If you have adult children, do they know how much money you make, how much you have tucked away, and how much you spend each year?
It is quite common that adult children are caught unaware or without access to funds when tragedy strikes. When a parent's finances are revealed only after death, or when a debilitating illness strikes, the responsibility can place a lot of stress on the offspring.
Although there are good reasons not to tell them everything. An immature or troubled child could try to misuse your money or goad you into handing over assets you might need later. Complicated family dynamics might make you hesitant to reveal all, and there is no perfect formula for when to open your books to your kids, but here are a few tips to consider:
If you suspect you won't have enough money to see you through retirement, you owe it to your kids to tell them. Perhaps you will end up needing their assistance, the earlier you involve them, the more time they will have to help you find resources and make plans.
Bigger numbers can wait
You may feel there’s not enough money to support a 25-year retirement and long-term care, but that sum might seem like lottery winnings to a 23-year-old. If you still have a spouse, and you are relatively young and healthy, it's fine to tell your children you think you have enough to be independent in retirement without revealing specific numbers. After 70, however, your kids or other trusted financial representative should know where your money is and how to access it.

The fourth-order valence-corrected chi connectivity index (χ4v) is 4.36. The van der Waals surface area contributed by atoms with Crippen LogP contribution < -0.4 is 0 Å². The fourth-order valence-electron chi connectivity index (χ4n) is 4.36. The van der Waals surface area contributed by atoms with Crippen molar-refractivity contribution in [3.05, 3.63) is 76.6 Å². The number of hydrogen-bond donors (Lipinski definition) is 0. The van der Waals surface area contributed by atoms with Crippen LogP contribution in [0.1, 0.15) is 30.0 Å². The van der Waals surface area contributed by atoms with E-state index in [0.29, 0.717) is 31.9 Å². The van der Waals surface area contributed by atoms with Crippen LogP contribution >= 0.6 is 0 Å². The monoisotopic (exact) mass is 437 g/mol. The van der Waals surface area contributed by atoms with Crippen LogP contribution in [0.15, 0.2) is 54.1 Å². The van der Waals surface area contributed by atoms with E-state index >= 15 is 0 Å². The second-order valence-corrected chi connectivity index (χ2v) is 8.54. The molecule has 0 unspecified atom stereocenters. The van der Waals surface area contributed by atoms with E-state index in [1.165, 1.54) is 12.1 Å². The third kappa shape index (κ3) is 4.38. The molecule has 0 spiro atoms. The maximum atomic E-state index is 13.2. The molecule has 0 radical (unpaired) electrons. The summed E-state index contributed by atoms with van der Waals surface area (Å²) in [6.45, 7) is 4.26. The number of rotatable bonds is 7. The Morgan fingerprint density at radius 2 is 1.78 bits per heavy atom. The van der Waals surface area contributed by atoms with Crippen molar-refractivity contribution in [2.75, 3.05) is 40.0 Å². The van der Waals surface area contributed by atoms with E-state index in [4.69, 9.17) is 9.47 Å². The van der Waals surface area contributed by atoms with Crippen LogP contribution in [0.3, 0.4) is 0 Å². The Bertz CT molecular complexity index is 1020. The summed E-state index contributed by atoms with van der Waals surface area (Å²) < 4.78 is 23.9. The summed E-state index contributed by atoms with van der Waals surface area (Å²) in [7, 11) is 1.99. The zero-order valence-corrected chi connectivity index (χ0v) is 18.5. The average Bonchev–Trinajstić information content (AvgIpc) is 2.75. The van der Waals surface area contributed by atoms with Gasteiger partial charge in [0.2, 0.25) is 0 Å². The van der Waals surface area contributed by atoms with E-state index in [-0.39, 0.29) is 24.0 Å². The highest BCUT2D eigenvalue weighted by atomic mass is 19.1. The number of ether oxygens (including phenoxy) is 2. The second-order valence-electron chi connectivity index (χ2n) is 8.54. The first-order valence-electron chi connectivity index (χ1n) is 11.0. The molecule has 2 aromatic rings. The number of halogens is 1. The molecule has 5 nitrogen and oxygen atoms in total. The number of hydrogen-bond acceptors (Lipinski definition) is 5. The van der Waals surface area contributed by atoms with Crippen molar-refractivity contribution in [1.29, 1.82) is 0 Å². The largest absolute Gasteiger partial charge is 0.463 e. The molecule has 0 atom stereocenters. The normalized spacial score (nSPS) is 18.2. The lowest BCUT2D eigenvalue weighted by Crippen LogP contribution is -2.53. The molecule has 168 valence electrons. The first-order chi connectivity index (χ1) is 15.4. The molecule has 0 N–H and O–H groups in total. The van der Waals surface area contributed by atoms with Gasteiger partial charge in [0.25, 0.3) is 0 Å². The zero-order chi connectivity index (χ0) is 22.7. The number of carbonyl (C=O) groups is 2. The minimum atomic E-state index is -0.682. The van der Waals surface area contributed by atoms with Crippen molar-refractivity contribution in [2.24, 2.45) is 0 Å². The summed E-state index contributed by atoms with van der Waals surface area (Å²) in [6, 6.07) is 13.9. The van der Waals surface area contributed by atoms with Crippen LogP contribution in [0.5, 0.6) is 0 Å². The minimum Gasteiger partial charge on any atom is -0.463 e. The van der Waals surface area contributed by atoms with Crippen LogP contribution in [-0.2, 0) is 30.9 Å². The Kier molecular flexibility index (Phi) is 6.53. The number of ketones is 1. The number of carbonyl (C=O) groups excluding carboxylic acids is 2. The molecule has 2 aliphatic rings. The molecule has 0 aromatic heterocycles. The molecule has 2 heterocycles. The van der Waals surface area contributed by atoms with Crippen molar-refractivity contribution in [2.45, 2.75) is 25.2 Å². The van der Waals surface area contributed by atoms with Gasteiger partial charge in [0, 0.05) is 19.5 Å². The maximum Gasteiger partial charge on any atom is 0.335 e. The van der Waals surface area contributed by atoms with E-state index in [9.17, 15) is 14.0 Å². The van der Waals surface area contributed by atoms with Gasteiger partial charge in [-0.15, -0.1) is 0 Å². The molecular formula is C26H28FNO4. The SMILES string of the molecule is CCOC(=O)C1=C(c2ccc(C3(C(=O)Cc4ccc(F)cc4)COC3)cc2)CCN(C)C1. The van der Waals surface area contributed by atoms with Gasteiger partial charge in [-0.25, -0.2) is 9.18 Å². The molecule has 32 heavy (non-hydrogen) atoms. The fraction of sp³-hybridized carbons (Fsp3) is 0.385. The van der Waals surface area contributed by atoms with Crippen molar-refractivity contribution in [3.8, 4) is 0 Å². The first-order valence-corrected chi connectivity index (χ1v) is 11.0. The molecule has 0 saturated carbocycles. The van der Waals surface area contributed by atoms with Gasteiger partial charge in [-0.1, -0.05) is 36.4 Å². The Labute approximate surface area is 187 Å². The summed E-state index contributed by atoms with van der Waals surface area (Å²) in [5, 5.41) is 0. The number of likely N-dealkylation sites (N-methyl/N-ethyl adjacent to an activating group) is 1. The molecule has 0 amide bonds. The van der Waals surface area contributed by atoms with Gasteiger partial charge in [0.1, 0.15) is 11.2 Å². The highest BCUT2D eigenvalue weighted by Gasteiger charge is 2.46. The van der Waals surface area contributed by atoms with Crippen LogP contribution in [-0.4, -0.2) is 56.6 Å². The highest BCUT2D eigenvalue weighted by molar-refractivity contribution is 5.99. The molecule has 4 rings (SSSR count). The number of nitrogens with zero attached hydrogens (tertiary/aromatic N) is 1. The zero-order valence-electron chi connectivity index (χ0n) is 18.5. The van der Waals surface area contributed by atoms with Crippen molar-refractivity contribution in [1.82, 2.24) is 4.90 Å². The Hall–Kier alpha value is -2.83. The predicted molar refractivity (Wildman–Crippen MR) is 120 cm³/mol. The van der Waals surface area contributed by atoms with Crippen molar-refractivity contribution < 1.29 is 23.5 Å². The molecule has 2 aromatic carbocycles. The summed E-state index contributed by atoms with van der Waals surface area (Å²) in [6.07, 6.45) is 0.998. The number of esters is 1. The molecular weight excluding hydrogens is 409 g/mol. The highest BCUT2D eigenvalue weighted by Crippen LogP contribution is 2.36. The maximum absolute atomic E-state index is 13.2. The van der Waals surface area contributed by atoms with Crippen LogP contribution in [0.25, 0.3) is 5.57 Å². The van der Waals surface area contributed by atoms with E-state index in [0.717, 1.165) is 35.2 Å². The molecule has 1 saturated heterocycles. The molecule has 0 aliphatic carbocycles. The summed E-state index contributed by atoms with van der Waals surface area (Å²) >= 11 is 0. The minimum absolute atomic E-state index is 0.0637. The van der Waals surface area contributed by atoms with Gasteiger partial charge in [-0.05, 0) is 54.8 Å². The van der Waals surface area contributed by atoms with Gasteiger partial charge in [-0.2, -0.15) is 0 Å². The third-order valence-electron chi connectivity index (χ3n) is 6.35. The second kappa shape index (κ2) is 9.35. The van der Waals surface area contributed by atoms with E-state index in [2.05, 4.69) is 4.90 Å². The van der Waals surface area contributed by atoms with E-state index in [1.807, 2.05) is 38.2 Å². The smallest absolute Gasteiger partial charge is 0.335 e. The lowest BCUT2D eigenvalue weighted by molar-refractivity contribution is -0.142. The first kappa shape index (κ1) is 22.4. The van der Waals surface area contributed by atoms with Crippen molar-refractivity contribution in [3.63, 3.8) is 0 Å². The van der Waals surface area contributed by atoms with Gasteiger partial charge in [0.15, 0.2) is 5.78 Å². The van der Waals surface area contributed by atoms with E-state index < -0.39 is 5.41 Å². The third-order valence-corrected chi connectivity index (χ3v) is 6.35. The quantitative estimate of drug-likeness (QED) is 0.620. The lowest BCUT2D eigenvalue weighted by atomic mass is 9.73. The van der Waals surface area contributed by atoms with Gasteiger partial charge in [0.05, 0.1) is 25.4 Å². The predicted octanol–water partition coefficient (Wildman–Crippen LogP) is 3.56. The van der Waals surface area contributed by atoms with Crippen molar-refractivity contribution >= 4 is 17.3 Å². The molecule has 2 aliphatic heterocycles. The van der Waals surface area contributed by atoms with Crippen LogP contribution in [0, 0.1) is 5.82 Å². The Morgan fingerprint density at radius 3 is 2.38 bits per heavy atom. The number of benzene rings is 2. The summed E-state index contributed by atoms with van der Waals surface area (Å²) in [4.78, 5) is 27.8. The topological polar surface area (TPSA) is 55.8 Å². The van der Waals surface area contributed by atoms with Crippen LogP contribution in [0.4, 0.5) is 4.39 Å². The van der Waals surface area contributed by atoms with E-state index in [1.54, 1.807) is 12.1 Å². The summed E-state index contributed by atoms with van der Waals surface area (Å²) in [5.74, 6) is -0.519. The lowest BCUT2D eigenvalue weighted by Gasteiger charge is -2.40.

Find the middle ground
It’s important to list of all your assets, with account numbers and any other details your heirs or caretakers will need to handle your affairs. Put it somewhere safe, and make sure that your children (or whoever will be your eventual representative) knows where it is and how to access it. If the information is on your computer, make sure the right people have access to the passwords they will need. By doing this, you've put off sharing the numbers, but provided assurance to all that in the moment of need, they'll have the necessary information they need.
Gather the kids
When you are ready to reveal your assets call a family meeting with all your children present. This is especially important if you're not going to treat them equally in terms of information and responsibility. If one child has your power of attorney and will be your estate's executor, you can reassure the others that you love them just as much, but you've chosen that sibling because of financial acumen, geographic proximity, or some other reason.
Introduce the family to your adviser
It may be good for your children to meet your legal adviser, to get a realistic picture of your situation. Ideally, talking about your end-of-life financial plan isn't the first chat you've had with your kids about your finances. Keep them in the loop as much as you feel makes sense according to their age, responsibility and your age and health, but make sure they know how to take care things if tragedy should strike.
If you are interested in learning more about estate planning or setting things up for your family, contact Bob Michaels for a FREE consultation HERE.
Bob Michaels is extremely passionate about providing the best possible legal experience for his clients, and focuses his practice on elder law, estate planning, business, and real estate matters. Bob has been able to provide piece of mind and a solid foundation to many folks in the Puget Sound area over the years and wants to provide resources and relevant information whenever he can.
To read more on this subject, click HERE.